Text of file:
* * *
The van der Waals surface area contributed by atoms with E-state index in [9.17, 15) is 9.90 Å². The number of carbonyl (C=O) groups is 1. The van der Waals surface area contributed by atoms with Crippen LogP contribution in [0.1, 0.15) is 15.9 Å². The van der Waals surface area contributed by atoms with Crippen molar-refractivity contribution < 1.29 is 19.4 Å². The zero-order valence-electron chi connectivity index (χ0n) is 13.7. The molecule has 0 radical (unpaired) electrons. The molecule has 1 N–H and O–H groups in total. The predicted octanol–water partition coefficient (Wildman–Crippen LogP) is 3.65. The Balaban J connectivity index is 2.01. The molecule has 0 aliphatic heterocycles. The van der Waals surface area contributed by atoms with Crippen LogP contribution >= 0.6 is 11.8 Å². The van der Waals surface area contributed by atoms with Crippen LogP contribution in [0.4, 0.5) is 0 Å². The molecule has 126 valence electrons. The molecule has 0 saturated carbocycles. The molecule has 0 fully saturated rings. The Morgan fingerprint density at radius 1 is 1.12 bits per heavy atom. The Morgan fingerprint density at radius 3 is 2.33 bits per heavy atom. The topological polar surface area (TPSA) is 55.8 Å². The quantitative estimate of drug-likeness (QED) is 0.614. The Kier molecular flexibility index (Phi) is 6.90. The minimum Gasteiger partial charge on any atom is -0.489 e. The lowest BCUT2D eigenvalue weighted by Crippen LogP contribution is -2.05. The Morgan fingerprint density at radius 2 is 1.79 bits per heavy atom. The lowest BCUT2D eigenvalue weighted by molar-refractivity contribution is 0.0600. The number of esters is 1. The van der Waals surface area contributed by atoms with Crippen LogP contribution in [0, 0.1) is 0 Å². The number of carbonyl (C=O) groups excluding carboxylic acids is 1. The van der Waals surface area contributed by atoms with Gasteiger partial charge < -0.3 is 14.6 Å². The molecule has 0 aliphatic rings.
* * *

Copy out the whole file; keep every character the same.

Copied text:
The van der Waals surface area contributed by atoms with E-state index in [9.17, 15) is 9.90 Å². The number of carbonyl (C=O) groups is 1. The van der Waals surface area contributed by atoms with Crippen LogP contribution in [0.1, 0.15) is 15.9 Å². The van der Waals surface area contributed by atoms with Crippen molar-refractivity contribution < 1.29 is 19.4 Å². The zero-order valence-electron chi connectivity index (χ0n) is 13.7. The molecule has 0 radical (unpaired) electrons. The molecule has 1 N–H and O–H groups in total. The predicted octanol–water partition coefficient (Wildman–Crippen LogP) is 3.65. The Balaban J connectivity index is 2.01. The molecule has 0 aliphatic heterocycles. The van der Waals surface area contributed by atoms with Crippen LogP contribution >= 0.6 is 11.8 Å². The van der Waals surface area contributed by atoms with Crippen LogP contribution in [0.4, 0.5) is 0 Å². The molecule has 126 valence electrons. The molecule has 0 saturated carbocycles. The molecule has 0 fully saturated rings. The Morgan fingerprint density at radius 1 is 1.12 bits per heavy atom. The Morgan fingerprint density at radius 3 is 2.33 bits per heavy atom. The topological polar surface area (TPSA) is 55.8 Å². The quantitative estimate of drug-likeness (QED) is 0.614. The Kier molecular flexibility index (Phi) is 6.90. The minimum Gasteiger partial charge on any atom is -0.489 e. The lowest BCUT2D eigenvalue weighted by Crippen LogP contribution is -2.05. The Morgan fingerprint density at radius 2 is 1.79 bits per heavy atom. The lowest BCUT2D eigenvalue weighted by molar-refractivity contribution is 0.0600. The number of esters is 1. The van der Waals surface area contributed by atoms with Crippen LogP contribution in [0, 0.1) is 0 Å². The number of carbonyl (C=O) groups excluding carboxylic acids is 1. The van der Waals surface area contributed by atoms with Gasteiger partial charge < -0.3 is 14.6 Å². The molecule has 0 aliphatic rings.